BULAWAYO – Former Magwegwe legislator Felix Mafa Sibanda — through his Post-Independent Survivors Trust (Pist) — is moving to pressure government to address Gukurahundi atrocities.
The atrocities have become known as the country’s worst genocide.
Thousands of men, women and children were shot, starved, and tortured to death by members of the Fifth Brigade as they put down an insurrection in Matabeleland and the Midlands provinces in the early years after the 1980 independence.
For more than 30 years, the atrocities have been largely forgotten in Zimbabwe.
Now, a series of events is raising the profile of the massacre of the Ndebele people and bringing justice for their descendants a little closer.
A push for possible reparation and national healing is underway and proponents hope for an official apology.
And for Sibanda, part of Pist’s objectives is “to assist victims of Gukurahundi — old and young — to procure official documents and to document human rights violations as well as help political victims in post-independent Zimbabwe”.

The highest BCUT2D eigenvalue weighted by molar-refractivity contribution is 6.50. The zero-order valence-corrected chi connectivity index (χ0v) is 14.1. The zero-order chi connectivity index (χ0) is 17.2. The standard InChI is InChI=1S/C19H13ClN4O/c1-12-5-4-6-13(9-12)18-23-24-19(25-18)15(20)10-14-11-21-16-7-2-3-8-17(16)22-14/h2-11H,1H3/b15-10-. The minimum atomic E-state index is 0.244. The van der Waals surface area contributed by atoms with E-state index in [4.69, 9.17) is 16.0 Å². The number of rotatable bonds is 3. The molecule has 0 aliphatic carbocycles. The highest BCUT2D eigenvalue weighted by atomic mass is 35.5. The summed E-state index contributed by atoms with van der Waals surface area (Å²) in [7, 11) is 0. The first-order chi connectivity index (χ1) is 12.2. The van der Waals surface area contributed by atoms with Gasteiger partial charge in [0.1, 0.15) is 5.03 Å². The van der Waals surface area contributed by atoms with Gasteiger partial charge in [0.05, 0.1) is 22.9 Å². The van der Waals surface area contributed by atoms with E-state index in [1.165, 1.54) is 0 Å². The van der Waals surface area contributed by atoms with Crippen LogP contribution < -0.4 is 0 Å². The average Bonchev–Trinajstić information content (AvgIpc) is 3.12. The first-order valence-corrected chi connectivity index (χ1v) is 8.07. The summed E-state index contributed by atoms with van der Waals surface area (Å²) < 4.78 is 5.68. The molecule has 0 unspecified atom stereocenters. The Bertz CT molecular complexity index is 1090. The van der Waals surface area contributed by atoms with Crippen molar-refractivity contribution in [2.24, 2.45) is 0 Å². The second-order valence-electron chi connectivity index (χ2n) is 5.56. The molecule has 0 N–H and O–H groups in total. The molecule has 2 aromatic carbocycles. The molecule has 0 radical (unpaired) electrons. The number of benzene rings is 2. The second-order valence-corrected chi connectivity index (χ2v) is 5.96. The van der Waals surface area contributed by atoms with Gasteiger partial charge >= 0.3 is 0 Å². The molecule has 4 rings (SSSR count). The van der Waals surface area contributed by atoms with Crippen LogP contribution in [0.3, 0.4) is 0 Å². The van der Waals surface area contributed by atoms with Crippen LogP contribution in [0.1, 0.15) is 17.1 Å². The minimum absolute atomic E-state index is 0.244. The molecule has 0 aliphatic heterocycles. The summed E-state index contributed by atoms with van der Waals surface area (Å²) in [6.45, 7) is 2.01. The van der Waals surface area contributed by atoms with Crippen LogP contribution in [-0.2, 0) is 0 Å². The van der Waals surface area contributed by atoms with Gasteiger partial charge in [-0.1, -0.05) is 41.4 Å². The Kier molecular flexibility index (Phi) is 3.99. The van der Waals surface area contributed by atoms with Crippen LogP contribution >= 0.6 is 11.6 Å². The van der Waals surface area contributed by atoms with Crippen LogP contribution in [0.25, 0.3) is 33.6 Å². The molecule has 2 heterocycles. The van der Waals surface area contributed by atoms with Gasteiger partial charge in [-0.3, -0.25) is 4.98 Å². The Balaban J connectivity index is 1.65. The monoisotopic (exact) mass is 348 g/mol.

Sibanda, who is also the provincial deputy spokesperson for the Morgan Tsvangirai-led MDC, said he was compelled to form the organisation after he lost his first born during the widely condemned atrocities.
“My first born son, Canaan, a former Zipra cadre, was killed in cold blood by the 5th Brigade at the instigation of Zanu PF leadership then. He was killed in 1985 in Loretto/Silobela Police Station and shoved into a disused mine. Later, his bones were discovered by (panners),” he said.
“In that disused gold mine were 12 skulls of which it was hard to positively identify who was who. What assisted us were coins found in the shaft with bones,” Sibanda narrated.
He said what touches him till today is that he was never given an opportunity to bury his son.
But now he appears to have gained solace in assisting fellow affected citizens in Matabeleland and Midlands provinces.
“As an organisation, we have instituted programmes in the affected areas like Silobela, Lupane, Nkayi, Gwanda, Bhalagwe, and Kezi just to mention a few places of concern. We documented whatever we observed or told by victims,” Sibanda said.
He added: “We discovered that what was immediately needed were birth certificates. We have assisted 156 victims to date. We also assisted six families to acquire missing persons’ certificates.”
While lack of funding has hindered his programme, Sibanda said his determination was to see the truth about the genocide being publicised.
“If partners would be brave to sponsor this project, victims of the post-independent Zimbabwe would be much better than at present moment. People must open up and demand justice and cause reconciliation but justice and truth first. We need transitional justice.”